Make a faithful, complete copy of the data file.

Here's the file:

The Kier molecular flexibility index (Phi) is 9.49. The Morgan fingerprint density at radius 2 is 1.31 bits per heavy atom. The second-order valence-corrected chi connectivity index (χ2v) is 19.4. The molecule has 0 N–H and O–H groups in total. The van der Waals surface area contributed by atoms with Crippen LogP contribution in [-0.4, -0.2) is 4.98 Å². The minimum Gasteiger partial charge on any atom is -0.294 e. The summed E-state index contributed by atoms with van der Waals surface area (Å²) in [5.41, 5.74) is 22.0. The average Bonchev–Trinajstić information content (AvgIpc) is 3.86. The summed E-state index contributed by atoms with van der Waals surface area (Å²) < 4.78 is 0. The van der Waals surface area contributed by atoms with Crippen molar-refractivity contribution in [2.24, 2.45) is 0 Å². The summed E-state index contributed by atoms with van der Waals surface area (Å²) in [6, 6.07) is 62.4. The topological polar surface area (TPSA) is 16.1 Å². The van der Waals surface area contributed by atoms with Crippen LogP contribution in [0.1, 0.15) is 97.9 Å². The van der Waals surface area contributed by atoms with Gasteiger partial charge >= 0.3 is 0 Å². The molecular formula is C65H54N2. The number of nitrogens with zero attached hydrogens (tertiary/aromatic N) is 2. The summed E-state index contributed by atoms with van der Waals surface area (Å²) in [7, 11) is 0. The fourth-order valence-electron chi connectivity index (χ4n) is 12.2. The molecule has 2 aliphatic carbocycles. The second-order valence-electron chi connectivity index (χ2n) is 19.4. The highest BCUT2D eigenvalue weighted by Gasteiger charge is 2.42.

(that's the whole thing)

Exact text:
The Kier molecular flexibility index (Phi) is 9.49. The Morgan fingerprint density at radius 2 is 1.31 bits per heavy atom. The second-order valence-corrected chi connectivity index (χ2v) is 19.4. The molecule has 0 N–H and O–H groups in total. The van der Waals surface area contributed by atoms with Crippen LogP contribution in [-0.4, -0.2) is 4.98 Å². The minimum Gasteiger partial charge on any atom is -0.294 e. The summed E-state index contributed by atoms with van der Waals surface area (Å²) in [5.41, 5.74) is 22.0. The average Bonchev–Trinajstić information content (AvgIpc) is 3.86. The summed E-state index contributed by atoms with van der Waals surface area (Å²) < 4.78 is 0. The van der Waals surface area contributed by atoms with Crippen molar-refractivity contribution in [2.24, 2.45) is 0 Å². The summed E-state index contributed by atoms with van der Waals surface area (Å²) in [6, 6.07) is 62.4. The topological polar surface area (TPSA) is 16.1 Å². The van der Waals surface area contributed by atoms with Crippen LogP contribution in [0.1, 0.15) is 97.9 Å². The van der Waals surface area contributed by atoms with Gasteiger partial charge >= 0.3 is 0 Å². The molecular formula is C65H54N2. The number of nitrogens with zero attached hydrogens (tertiary/aromatic N) is 2. The summed E-state index contributed by atoms with van der Waals surface area (Å²) in [7, 11) is 0. The fourth-order valence-electron chi connectivity index (χ4n) is 12.2. The molecule has 2 aliphatic carbocycles. The second-order valence-electron chi connectivity index (χ2n) is 19.4. The highest BCUT2D eigenvalue weighted by Gasteiger charge is 2.42.